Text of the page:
Chris McGrath: Ballydoyle raise Starspangled standard over sprint division
Inside Track at Newmarket
Saturday 10 July 2010
Nobody thought to ask the poor old horse, of course, but then it was easy to imagine which way his own vote would have gone.
As it was, Starspangledbanner was doubtless cooling under a hose in the racecourse stables, the pack leader who had thwarted an insolent challenge to his status. He had shown both class and courage to win the big race of the week, in the process vindicating the owners of over 150 mares back in his native Australia.
They had committed A$30,000 (£17,400) apiece for a tryst with the champion sprinter in his new career at stud. After the presentations for the Darley July Cup, however, as the crowds drifted away to watch the next race, a surreal epilogue began to unfold. At the height of an afternoon of savage heat, a group of men, sweating in their suits, huddled in the middle of a deserted parade ring and debated a commercial and sporting dilemma. If Starspangledbanner was to take up his new vocation, in time for the southern hemisphere breeding season, he would have to enter quarantine by midnight. Having now won consecutive Group One prizes, however, they wondered whether they might be cutting him off in his prime.
Aidan O'Brien, who has trained the horse only since March, was unsurprisingly in favour of postponing his retirement. Also among the circle of leaning heads, muttering and perspiring, were Michael Tabor, one of John Magnier's partners in Coolmore Stud, and Magnier's son, Tom. But all three of them at various stages took or made calls from the boss himself, and before they dispersed there seemed a growing likelihood that Starspangledbanner would stay in training. He was due to be inspected by the vets on his return to Co Tipperary, but in principle it is understood that the champion will be made to work a bit longer for his pleasures.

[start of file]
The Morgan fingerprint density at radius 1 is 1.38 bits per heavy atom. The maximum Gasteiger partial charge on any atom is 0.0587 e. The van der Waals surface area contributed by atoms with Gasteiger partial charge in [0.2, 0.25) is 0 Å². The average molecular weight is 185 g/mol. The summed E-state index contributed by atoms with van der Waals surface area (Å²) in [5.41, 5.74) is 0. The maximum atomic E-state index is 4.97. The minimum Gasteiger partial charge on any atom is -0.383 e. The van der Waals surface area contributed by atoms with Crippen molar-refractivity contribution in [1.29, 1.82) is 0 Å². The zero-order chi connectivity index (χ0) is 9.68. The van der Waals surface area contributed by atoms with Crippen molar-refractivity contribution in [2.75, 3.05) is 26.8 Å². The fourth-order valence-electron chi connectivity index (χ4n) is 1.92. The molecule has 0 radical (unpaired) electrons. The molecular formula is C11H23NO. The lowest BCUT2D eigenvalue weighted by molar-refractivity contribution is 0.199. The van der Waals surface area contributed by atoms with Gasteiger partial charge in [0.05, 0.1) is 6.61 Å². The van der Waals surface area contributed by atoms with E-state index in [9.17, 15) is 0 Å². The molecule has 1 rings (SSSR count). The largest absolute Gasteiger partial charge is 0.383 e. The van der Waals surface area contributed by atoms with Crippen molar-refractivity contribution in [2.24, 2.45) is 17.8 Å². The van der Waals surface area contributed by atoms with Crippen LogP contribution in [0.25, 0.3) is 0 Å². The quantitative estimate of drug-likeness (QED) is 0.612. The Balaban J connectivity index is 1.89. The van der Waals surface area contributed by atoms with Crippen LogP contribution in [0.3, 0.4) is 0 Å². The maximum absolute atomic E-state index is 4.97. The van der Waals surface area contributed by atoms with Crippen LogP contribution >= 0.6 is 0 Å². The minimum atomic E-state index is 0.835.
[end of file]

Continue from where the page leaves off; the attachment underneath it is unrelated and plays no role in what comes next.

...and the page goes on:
In the process, of course, he could well drive up that fee. Certainly, he has made a bigger name for himself since entering O'Brien's care, hurtling clear on the stands rail at Royal Ascot and here fiercely repelling a sustained challenge from Equiano. The runner-up had himself won at Ascot, but few expected him to rally quite so fiercely over a sixth furlong this time. There was only a neck in it at the line, with the Australian mare Alverta outrunning odds of 66-1 in a close third, followed by Kingsgate Native and Fleeting Spirit. Society Rock, second at Ascot, clearly needs to run fresh and managed only seventh, while Kinsale King faded tamely into 12th of 14.
It had been an exciting finish, backers of the favourite holding out breathlessly for the winning post, yet almost all the drama was reserved for afterwards. For even as his employers held their own council of war, Johnny Murtagh stood before another forum and listened aghast as the stewards handed down their punishment for causing interference in the early stages. A six-day suspension, starting on Friday week, rules him out of the King George VI and Queen Elizabeth Stakes at Ascot – the target of Cape Blanco – as well as the first two days of Goodwood. Murtagh was livid, but the head-on footage shows that his short cut from stall 11 to the far rail had triggered a series of collisions.